Solar power had a banner year in the U.S. in 2016, and after years of slow growth in Texas, the industry is starting to pick up, according to a year end report from the Solar Energy Industries Association, a national trade group.
Texas ranked third in the nation for most solar capacity installed in the third quarter, following Utah and California. That’s a trend that the Texas Solar Power Association expects to continue next year despite being in a state that has done very little to encourage the growth of the industry.
“The primary driver of that I would say is our cost reduction, and continued improvement and development of the industry,” said Charlie Hemmeline, the association’s executive director. “We are definitely growing significantly now. It’s across the board and certainly more of the growth came from the utility sector.”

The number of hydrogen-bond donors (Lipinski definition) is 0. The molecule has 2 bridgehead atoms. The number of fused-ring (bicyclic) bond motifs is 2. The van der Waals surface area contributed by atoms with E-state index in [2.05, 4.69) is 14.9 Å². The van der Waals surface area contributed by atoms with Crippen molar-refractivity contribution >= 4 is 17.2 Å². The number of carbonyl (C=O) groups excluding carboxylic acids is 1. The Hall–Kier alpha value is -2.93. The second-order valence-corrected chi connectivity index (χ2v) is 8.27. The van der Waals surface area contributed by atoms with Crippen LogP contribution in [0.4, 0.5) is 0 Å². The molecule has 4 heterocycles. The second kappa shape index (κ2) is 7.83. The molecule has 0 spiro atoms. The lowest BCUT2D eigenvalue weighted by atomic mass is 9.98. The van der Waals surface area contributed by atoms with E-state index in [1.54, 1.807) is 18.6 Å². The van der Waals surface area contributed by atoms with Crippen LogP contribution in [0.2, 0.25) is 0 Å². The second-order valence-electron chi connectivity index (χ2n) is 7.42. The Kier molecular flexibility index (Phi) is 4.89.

Nationally, the solar industry experienced record-breaking growth in third quarter, when additions to solar capacity doubling over the second quarter of 2016 and nearly tripling from third quarter of 2015.. As with Texas, the biggest driver of national solar additions were utility-scale solar farms.
Hemmeline said he is hopeful that the incoming administration of President-elect Donald Trump won’t hurt the growth of solar around the nation.
“Fundamentally, we have real market momentum here now, and I would not look for a major change from that trajectory,” said Hemmeline. “For Texas, the fundamentals are there. It’s a huge resource, we have a large population, and a growing need for electricity. And our costs continue to go down.”
The federal government offers an investment tax credit for investors in solar — everyone from a rooftop solar owner to an utility-scale system — but the credit is scheduled to be phased out starting in 2019.